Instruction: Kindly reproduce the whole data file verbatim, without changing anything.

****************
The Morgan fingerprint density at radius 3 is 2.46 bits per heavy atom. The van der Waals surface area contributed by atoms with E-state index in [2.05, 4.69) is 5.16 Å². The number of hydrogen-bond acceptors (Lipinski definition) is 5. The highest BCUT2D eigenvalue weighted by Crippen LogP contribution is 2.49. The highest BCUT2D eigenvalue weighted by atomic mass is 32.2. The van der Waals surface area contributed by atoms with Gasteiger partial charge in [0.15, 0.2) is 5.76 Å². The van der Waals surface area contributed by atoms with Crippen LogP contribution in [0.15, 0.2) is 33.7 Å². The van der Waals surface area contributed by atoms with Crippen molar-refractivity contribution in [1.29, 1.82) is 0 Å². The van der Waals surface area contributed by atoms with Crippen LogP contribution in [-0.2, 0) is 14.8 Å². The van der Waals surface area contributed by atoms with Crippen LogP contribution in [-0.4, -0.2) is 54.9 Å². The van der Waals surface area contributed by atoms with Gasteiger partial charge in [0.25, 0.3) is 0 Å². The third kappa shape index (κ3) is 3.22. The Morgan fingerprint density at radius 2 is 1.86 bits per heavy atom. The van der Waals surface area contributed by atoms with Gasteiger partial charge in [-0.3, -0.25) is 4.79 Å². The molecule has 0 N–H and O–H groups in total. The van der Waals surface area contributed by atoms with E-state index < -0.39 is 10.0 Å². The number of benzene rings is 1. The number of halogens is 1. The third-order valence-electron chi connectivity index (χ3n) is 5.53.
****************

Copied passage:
The Morgan fingerprint density at radius 3 is 2.46 bits per heavy atom. The van der Waals surface area contributed by atoms with E-state index in [2.05, 4.69) is 5.16 Å². The number of hydrogen-bond acceptors (Lipinski definition) is 5. The highest BCUT2D eigenvalue weighted by Crippen LogP contribution is 2.49. The highest BCUT2D eigenvalue weighted by atomic mass is 32.2. The van der Waals surface area contributed by atoms with Gasteiger partial charge in [0.15, 0.2) is 5.76 Å². The van der Waals surface area contributed by atoms with Crippen LogP contribution in [0.15, 0.2) is 33.7 Å². The van der Waals surface area contributed by atoms with Crippen molar-refractivity contribution in [1.29, 1.82) is 0 Å². The van der Waals surface area contributed by atoms with Crippen LogP contribution in [-0.2, 0) is 14.8 Å². The van der Waals surface area contributed by atoms with Crippen LogP contribution in [-0.4, -0.2) is 54.9 Å². The van der Waals surface area contributed by atoms with Gasteiger partial charge in [0.25, 0.3) is 0 Å². The third kappa shape index (κ3) is 3.22. The Morgan fingerprint density at radius 2 is 1.86 bits per heavy atom. The van der Waals surface area contributed by atoms with Gasteiger partial charge in [-0.3, -0.25) is 4.79 Å². The molecule has 0 N–H and O–H groups in total. The van der Waals surface area contributed by atoms with E-state index < -0.39 is 10.0 Å². The number of benzene rings is 1. The number of halogens is 1. The third-order valence-electron chi connectivity index (χ3n) is 5.53.